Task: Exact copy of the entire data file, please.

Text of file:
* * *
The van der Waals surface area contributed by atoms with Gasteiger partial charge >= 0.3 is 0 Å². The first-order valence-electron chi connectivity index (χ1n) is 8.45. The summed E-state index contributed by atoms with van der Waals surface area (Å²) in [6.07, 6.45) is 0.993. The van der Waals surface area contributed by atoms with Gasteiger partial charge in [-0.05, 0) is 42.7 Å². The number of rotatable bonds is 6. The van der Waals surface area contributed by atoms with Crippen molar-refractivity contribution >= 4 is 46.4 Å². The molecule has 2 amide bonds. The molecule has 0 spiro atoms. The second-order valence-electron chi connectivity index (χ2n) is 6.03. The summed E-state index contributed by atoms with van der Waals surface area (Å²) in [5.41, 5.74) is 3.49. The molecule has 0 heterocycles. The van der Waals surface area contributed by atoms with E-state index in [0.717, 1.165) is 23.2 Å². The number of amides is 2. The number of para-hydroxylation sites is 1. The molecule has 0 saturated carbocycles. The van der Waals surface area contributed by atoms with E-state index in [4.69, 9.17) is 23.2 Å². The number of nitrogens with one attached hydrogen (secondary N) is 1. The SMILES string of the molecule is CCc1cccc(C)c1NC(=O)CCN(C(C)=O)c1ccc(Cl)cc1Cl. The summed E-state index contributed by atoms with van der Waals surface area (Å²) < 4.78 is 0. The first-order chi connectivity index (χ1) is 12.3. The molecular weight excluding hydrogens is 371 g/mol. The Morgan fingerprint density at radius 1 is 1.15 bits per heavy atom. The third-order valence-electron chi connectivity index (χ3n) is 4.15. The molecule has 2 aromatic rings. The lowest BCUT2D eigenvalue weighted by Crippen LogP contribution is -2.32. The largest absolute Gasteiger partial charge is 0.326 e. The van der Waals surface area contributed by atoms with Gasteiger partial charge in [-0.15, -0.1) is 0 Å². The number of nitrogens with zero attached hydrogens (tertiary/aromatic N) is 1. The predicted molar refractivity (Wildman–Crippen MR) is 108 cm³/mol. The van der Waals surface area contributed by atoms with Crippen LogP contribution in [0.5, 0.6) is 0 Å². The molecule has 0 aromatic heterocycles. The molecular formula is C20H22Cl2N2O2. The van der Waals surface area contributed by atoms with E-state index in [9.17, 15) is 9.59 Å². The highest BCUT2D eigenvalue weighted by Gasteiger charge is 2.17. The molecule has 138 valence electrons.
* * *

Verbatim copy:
The van der Waals surface area contributed by atoms with Gasteiger partial charge >= 0.3 is 0 Å². The first-order valence-electron chi connectivity index (χ1n) is 8.45. The summed E-state index contributed by atoms with van der Waals surface area (Å²) in [6.07, 6.45) is 0.993. The van der Waals surface area contributed by atoms with Gasteiger partial charge in [-0.05, 0) is 42.7 Å². The number of rotatable bonds is 6. The van der Waals surface area contributed by atoms with Crippen molar-refractivity contribution >= 4 is 46.4 Å². The molecule has 2 amide bonds. The molecule has 0 spiro atoms. The second-order valence-electron chi connectivity index (χ2n) is 6.03. The summed E-state index contributed by atoms with van der Waals surface area (Å²) in [5.41, 5.74) is 3.49. The molecule has 0 heterocycles. The van der Waals surface area contributed by atoms with E-state index in [0.717, 1.165) is 23.2 Å². The number of amides is 2. The number of para-hydroxylation sites is 1. The molecule has 0 saturated carbocycles. The van der Waals surface area contributed by atoms with E-state index in [4.69, 9.17) is 23.2 Å². The number of nitrogens with one attached hydrogen (secondary N) is 1. The SMILES string of the molecule is CCc1cccc(C)c1NC(=O)CCN(C(C)=O)c1ccc(Cl)cc1Cl. The summed E-state index contributed by atoms with van der Waals surface area (Å²) < 4.78 is 0. The first-order chi connectivity index (χ1) is 12.3. The molecular weight excluding hydrogens is 371 g/mol. The Morgan fingerprint density at radius 1 is 1.15 bits per heavy atom. The third-order valence-electron chi connectivity index (χ3n) is 4.15. The molecule has 2 aromatic rings. The lowest BCUT2D eigenvalue weighted by Crippen LogP contribution is -2.32. The largest absolute Gasteiger partial charge is 0.326 e. The van der Waals surface area contributed by atoms with Gasteiger partial charge in [-0.15, -0.1) is 0 Å². The number of nitrogens with zero attached hydrogens (tertiary/aromatic N) is 1. The predicted molar refractivity (Wildman–Crippen MR) is 108 cm³/mol. The van der Waals surface area contributed by atoms with Crippen LogP contribution in [0.5, 0.6) is 0 Å². The molecule has 0 aromatic heterocycles. The molecular formula is C20H22Cl2N2O2. The van der Waals surface area contributed by atoms with E-state index in [9.17, 15) is 9.59 Å². The highest BCUT2D eigenvalue weighted by Gasteiger charge is 2.17. The molecule has 138 valence electrons.